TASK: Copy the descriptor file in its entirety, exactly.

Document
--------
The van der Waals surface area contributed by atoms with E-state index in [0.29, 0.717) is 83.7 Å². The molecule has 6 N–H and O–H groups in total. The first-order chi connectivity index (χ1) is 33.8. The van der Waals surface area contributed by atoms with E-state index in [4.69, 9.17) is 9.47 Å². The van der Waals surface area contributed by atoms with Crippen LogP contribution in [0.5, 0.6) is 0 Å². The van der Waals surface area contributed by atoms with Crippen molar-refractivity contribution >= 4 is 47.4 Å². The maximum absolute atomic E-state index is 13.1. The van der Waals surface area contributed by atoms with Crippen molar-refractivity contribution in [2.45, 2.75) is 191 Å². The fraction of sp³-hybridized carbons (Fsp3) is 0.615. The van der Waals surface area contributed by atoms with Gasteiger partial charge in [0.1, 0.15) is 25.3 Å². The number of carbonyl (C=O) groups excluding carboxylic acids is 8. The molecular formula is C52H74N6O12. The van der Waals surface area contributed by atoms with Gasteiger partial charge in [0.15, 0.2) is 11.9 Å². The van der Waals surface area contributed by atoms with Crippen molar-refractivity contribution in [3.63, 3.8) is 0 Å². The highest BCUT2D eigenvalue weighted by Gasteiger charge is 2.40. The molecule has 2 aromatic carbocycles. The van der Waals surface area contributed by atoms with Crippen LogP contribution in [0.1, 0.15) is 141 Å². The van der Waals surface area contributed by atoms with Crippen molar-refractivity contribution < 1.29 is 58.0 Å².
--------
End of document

The van der Waals surface area contributed by atoms with E-state index in [0.29, 0.717) is 83.7 Å². The molecule has 6 N–H and O–H groups in total. The first-order chi connectivity index (χ1) is 33.8. The van der Waals surface area contributed by atoms with E-state index in [4.69, 9.17) is 9.47 Å². The van der Waals surface area contributed by atoms with Crippen LogP contribution in [0.5, 0.6) is 0 Å². The van der Waals surface area contributed by atoms with Crippen molar-refractivity contribution >= 4 is 47.4 Å². The maximum absolute atomic E-state index is 13.1. The van der Waals surface area contributed by atoms with Crippen molar-refractivity contribution in [2.45, 2.75) is 191 Å². The fraction of sp³-hybridized carbons (Fsp3) is 0.615. The van der Waals surface area contributed by atoms with Gasteiger partial charge in [0.1, 0.15) is 25.3 Å². The number of carbonyl (C=O) groups excluding carboxylic acids is 8. The molecular formula is C52H74N6O12. The van der Waals surface area contributed by atoms with Gasteiger partial charge in [0.15, 0.2) is 11.9 Å². The van der Waals surface area contributed by atoms with Crippen molar-refractivity contribution in [3.63, 3.8) is 0 Å². The highest BCUT2D eigenvalue weighted by Gasteiger charge is 2.40. The molecule has 2 aromatic carbocycles. The van der Waals surface area contributed by atoms with Crippen LogP contribution in [0.1, 0.15) is 141 Å². The van der Waals surface area contributed by atoms with Crippen molar-refractivity contribution < 1.29 is 58.0 Å².